How’s your spelling? Bad, fair, good? Few of us put up our hand and claim our spelling skills to be excellent.
It takes a bold individual to say they are instantly sure which of these common words is spelled incorrectly: desiccate, occurrence, inoculate, supercede, liaison. (See foot of column.)
One reason for these difficulties is that an awful lot of words blew into English from foreign climes, on strange winds, often shaped by the tongues of those who happily uttered them but cared not tuppence how they might be written. Barbecue, for instance, is an attempt at the Spanish barbacoa.
To further confuse matters, some words arrived twice despite originating from just one word of another language. They have different meanings (though you see the connection) in English: troupe/troop, arch/arc, warden/guardian.
And words change their spelling. A look at Bibles through the ages reveals that “heaven” was written heofonum in the 10th Century, heuenes in 1380, heven by 1534, and heauen in the King James Version of 1611.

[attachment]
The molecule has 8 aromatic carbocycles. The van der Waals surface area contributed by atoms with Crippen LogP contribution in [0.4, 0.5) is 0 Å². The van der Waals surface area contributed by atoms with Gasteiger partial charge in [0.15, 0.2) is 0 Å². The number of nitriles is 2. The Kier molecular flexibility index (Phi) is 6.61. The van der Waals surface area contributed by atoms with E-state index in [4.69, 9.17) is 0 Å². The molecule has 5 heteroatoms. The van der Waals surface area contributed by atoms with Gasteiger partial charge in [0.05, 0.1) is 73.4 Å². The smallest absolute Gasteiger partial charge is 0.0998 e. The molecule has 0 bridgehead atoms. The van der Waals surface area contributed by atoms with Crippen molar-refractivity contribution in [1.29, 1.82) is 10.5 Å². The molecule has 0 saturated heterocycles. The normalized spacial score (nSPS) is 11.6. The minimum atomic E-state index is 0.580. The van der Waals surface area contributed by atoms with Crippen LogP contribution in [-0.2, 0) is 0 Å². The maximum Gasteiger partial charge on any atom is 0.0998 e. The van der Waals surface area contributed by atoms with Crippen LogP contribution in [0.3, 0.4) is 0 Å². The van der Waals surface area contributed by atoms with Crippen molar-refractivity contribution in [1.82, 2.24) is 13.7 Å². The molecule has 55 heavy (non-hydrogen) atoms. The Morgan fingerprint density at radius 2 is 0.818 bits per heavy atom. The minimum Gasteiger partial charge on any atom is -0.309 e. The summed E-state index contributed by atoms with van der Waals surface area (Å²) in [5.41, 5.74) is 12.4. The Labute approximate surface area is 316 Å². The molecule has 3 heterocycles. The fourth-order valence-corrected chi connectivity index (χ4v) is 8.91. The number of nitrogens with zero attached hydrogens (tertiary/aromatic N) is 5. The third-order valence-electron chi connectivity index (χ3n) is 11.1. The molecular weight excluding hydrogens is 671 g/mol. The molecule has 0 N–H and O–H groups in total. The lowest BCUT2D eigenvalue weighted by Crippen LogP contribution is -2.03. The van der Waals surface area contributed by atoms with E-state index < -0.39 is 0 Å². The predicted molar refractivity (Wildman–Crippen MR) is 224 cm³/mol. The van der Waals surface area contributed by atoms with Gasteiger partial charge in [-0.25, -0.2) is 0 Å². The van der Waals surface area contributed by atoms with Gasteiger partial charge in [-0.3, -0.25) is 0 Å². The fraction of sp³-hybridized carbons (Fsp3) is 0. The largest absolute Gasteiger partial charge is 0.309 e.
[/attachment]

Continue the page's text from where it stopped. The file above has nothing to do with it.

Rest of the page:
Writers often invent words: pandemonium (Milton), chortle (Lewis Carroll). Some play fast and loose with punctuation (don’t think I haven’t noticed your lack of quotation marks, Hilary Mantel). Some misguided malcontents have the temerity to abuse capitalisation or eschew conventional grammar. But, knowing how it alienates readers, few intentionally deviate from correct spelling unless they have a good, or comical, reason to do so. As any fule kno.
Does it matter how you spell? Remember American vice-president Dan Quayle attending a spelling bee for 12-year-olds and writing “potatoe” on the blackboard? That was 28 years ago but he is still ridiculed.
The same scorn should be poured upon those who don’t know the difference between to and too, and lose and loose. We’ll need several buckets of scorn, as these mistakes are frighteningly common.
There is a simple remedy for spelling problems. It is, of course, a dictionary. I often take issue with what dictionaries define words to mean (literally, let’s not open that can of worms again) but I hold them in high regard for their command of spelling.
However, though most of us own dictionaries we use them as dust collectors. If you don’t want to appear as dumb as an American politician (a truly egregious insult) blow the cobwebs from your OED, Collins, or Chambers.
Supercede is incorrect, it should be supersede.
Word of the week
The study of spelling, and how letters combine to represent sounds. EG: “Pay heed to your orthography classes Mr Quayle.”
Read the latest Oh my word! every Saturday in The Courier. Contact me at firstname.lastname@example.org